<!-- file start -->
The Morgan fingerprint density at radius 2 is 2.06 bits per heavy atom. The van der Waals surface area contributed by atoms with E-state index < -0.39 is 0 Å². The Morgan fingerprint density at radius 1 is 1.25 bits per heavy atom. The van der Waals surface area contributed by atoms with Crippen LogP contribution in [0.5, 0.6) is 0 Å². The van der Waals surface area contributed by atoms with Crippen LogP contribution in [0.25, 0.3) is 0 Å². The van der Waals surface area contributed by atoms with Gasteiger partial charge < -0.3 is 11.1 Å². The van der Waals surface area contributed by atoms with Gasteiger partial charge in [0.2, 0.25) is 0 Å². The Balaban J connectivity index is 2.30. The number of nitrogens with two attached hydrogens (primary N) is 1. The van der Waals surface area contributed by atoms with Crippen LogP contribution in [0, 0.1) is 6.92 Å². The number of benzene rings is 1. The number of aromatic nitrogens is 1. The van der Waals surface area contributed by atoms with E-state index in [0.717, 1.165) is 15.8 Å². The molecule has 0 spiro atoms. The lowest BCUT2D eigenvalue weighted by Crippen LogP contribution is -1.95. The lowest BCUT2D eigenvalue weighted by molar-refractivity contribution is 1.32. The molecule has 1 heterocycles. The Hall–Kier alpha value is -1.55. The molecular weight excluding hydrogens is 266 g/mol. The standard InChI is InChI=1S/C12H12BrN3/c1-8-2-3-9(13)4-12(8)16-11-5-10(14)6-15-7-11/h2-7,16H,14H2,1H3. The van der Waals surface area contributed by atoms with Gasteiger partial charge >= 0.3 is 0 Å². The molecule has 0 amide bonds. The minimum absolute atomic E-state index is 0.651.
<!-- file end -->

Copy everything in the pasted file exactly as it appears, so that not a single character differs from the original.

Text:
The Morgan fingerprint density at radius 2 is 2.06 bits per heavy atom. The van der Waals surface area contributed by atoms with E-state index < -0.39 is 0 Å². The Morgan fingerprint density at radius 1 is 1.25 bits per heavy atom. The van der Waals surface area contributed by atoms with Crippen LogP contribution in [0.5, 0.6) is 0 Å². The van der Waals surface area contributed by atoms with Crippen LogP contribution in [0.25, 0.3) is 0 Å². The van der Waals surface area contributed by atoms with Gasteiger partial charge < -0.3 is 11.1 Å². The van der Waals surface area contributed by atoms with Gasteiger partial charge in [0.2, 0.25) is 0 Å². The Balaban J connectivity index is 2.30. The number of nitrogens with two attached hydrogens (primary N) is 1. The van der Waals surface area contributed by atoms with Crippen LogP contribution in [0, 0.1) is 6.92 Å². The number of benzene rings is 1. The number of aromatic nitrogens is 1. The van der Waals surface area contributed by atoms with E-state index in [0.717, 1.165) is 15.8 Å². The molecule has 0 spiro atoms. The lowest BCUT2D eigenvalue weighted by Crippen LogP contribution is -1.95. The lowest BCUT2D eigenvalue weighted by molar-refractivity contribution is 1.32. The molecule has 1 heterocycles. The Hall–Kier alpha value is -1.55. The molecular weight excluding hydrogens is 266 g/mol. The standard InChI is InChI=1S/C12H12BrN3/c1-8-2-3-9(13)4-12(8)16-11-5-10(14)6-15-7-11/h2-7,16H,14H2,1H3. The van der Waals surface area contributed by atoms with Gasteiger partial charge >= 0.3 is 0 Å². The molecule has 0 amide bonds. The minimum absolute atomic E-state index is 0.651.